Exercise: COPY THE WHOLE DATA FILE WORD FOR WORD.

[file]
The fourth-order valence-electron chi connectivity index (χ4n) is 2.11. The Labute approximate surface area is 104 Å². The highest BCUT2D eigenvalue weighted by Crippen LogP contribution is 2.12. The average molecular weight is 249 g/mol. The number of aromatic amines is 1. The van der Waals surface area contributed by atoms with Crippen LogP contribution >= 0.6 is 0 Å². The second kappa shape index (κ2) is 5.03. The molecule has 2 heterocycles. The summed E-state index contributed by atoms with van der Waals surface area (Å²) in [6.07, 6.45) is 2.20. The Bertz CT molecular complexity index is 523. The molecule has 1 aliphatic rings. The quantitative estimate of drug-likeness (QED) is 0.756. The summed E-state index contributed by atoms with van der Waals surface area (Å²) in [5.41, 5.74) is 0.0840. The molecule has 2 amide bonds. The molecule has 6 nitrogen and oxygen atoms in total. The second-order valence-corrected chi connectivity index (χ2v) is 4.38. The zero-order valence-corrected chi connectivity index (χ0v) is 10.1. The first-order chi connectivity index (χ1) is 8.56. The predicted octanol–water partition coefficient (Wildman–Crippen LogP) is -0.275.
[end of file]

The fourth-order valence-electron chi connectivity index (χ4n) is 2.11. The Labute approximate surface area is 104 Å². The highest BCUT2D eigenvalue weighted by Crippen LogP contribution is 2.12. The average molecular weight is 249 g/mol. The number of aromatic amines is 1. The van der Waals surface area contributed by atoms with Crippen LogP contribution >= 0.6 is 0 Å². The second kappa shape index (κ2) is 5.03. The molecule has 2 heterocycles. The summed E-state index contributed by atoms with van der Waals surface area (Å²) in [6.07, 6.45) is 2.20. The Bertz CT molecular complexity index is 523. The molecule has 1 aliphatic rings. The quantitative estimate of drug-likeness (QED) is 0.756. The summed E-state index contributed by atoms with van der Waals surface area (Å²) in [5.41, 5.74) is 0.0840. The molecule has 2 amide bonds. The molecule has 6 nitrogen and oxygen atoms in total. The second-order valence-corrected chi connectivity index (χ2v) is 4.38. The zero-order valence-corrected chi connectivity index (χ0v) is 10.1. The first-order chi connectivity index (χ1) is 8.56. The predicted octanol–water partition coefficient (Wildman–Crippen LogP) is -0.275.